Finally I discover the secret: another staircase down onto the tarmac. I make a mad dash, this time basically in tears. More neon-vested airport workers greet me, comfort me. No, you didn’t miss your flight. Just get in line, miss. I breathe a sigh of relief. (Again, too early.)

I find a seat. There’s no room in the overhead compartments and I have to gatecheck my backpack and take my computer and netbook with me. I’m sitting next to a nice couple from Madrid. For the first time, I’m surrounded by Spanish—I dont’ think there’s a single German person on this flight. I close my eyes and breathe it in for a moment. This is what my new life will be like. And then:

“Sorry folks” --(why do airplane captains always call the passengers ‘folks’?)—“but I’m afraid I have some bad news.” The PA system is fuzzy, and it sounds like the captain is turned away from the microphone. I think I hear something about an earthquake and think of the tremors in Washington DC a few weeks ago. The only thing I understand is we won’t be taking off yet.

The minutes stretch by and I get more confused. I stop a passing stewardess. “Did I hear the captain say something about an earthquake?” No, she corrects me. He said ‘bird strike.’ They’ve found a duck in the engine that got sucked in during landing. They’ll need to see if there is any lasting damage before departure.

There’s no ripple of understanding on the plane following this announcement. Everyone here speaks minimal English--I think I’m the only one here who gets it. The nice Madrileno couple look at me questioningly. I clumsily translate the announcement. There’s a jolly gentleman behind me who starts making pate jokes with his two daughters. We wait.

There’s nothing for it: we have to change planes. It takes 45 minutes to clear us out of the old plane and get us into a hot, cramped waiting room. There’s another 20 minutes of chaotic waiting (I guard my electronics zealously), then pushing and squeezing onto busses which literally (and I wish I was making this up) drive in circles on the tarmac for another 15 minutes. Eventually we make it onto a new airplane, baggage and all. The situation seems still salvageable until we sit waiting for take off another 25 minutes.

In the air I’m starting to panic again. I'm not a nervous flyer, but this time I make an exception. I have nowhere to stay in Madrid, and I don’t know if I’ll make the bus to Palencia. This flight was originally scheduled to arrive at 8:05, leaving me plenty of time to catch a 9:45 bus, but after a tense couple of hours we touch down at 9:25, then taxi for 15 minutes. I grab my bag and have to make a flash decision. Should I grab a cab, make a beeline for the bus station and hope the bus left late? I have a few friends in Madrid but no contact information for them. I don’t know the phone numbers or locations of any hostels. The information desk is closed. I feel drained and jittery at the same time.

I get in a cab. He tells me it’s at least 15 minutes to the city. No way we can get the bus, he says as he gets on the highway. As the minutes tick by, I start crying again. I’m exhausted, overwhelmed, panicked. I can’t contact the girl I’m supposed to stay with in Palencia tonight. I can’t believe this day went the way it did.

The cabbie takes pity on me, calling a hostel to see if there’s room, then overcharges me by E20 before dropping me at the bus station. Points against this situation pile up: I can’t see any sign of buses to Palencia; the ticket booth is closed; I was too rushed to write down the name of the hostel and can't remember it. I wander in a haze of adrenaline for some minutes before finding a security guard who takes pity on me. His Spanish is a chaotic swirl in my brain, but I understand the first part: walk straight for 5 minutes.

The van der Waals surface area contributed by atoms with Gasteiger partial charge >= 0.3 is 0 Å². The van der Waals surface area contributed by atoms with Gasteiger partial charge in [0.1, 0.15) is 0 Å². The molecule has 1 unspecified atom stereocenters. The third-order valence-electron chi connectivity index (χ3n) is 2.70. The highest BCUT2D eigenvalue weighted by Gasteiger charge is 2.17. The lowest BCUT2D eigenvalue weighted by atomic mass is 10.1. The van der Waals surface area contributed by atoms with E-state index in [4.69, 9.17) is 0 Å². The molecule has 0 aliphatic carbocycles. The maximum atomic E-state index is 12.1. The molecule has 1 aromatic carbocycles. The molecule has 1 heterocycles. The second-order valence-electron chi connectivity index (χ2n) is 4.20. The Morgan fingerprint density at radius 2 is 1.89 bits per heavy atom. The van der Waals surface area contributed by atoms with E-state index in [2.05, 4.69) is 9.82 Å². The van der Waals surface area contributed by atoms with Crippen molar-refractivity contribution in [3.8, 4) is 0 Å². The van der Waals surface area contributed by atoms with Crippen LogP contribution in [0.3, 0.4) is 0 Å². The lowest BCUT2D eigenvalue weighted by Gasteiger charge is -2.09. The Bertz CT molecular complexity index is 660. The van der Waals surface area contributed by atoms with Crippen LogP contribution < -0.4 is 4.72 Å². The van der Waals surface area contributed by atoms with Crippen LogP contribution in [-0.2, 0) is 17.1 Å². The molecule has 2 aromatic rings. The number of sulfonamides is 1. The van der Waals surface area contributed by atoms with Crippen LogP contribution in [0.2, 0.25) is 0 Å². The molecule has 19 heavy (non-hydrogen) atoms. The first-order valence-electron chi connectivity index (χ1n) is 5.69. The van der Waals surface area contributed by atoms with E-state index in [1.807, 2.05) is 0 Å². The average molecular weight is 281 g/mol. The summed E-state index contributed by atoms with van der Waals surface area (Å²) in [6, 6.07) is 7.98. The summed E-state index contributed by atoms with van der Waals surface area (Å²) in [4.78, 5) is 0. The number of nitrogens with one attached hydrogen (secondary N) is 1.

Of course, 7 minutes later I’m lost, and I still can’t remember the name of the damn hostel. I ask multiple strangers but “I think there’s a hostel near here; no, I don’t remember the name that guy gave me” doesn’t help much. I know it must be around here somewhere. I remember hearing something about a Corte Ingles department store, and I’ve been around this one at least three times. I have fantasies of sleeping on the step of the store, using my damp hoodie as a facemask and my suitcase as a pillow.

I finally stumble on the hostel almost by accident, 11 hours after I left Berlin. It’s a blessed 8 euros a night. The dour man gives me sheets for my tiny, screechy-springed bunk bed. I put my things away, stumble outside to find food.

Later that night back in the hostel, I’m befriended by a lovely, exceedingly outgoing Chilean girl. I tell her my epic story in halting Spanish. When I get to the part about the duck, she bursts into uncontrollable peals of laughter. She can’t believe a flight would be disrupted because of a duck. “In my country, flights are delayed because of earthquakes or wars,” she says, then is consumed by laughter again. I can barely understand her through her giggles, but I do get one phrase, over and over again “El pobre pato!” she says. “The poor duck!”

Every other Spaniard I tell this story to says the same thing.

The next day I finally get that bus to Palencia.

Saturday, October 1, 2011

Berlin and Shiva; The End and the Beginning

The idea to visit Berlin and the means to make it so came separately. I loved Berlin the first time I visited in 2009; then my beloved friend, Toni, moved there for a year. I wanted very much to experience the life he had built there and to meet this newly independent, confident person who was flourishing in a foreign city, but I didn't see how it might be possible before Toni moved back to his native Barcelona. Then luck stepped in: a dirt-cheap sale to Berlin on the semi-respectable IcelandExpress just about the time I needed to be in Europe, anyway! So, a few hours after my encounter with Jose in the Reykjavik airport, I found myself in the land of currywurst, lager, and the ever-present singsong "Tchuss!" (which, if said with the proper high intonation, is a friendly way to say "see you!" in German.) It was a four-day pit stop on the way to an entirely new life. I left the United States filled with anxiety, trepidation, and grief for my old routines, friends, and habits. I wasn't ready to be finished, but even so it was time to start. I was glad that tehre was a friendly face waiting on the other side of the ocean.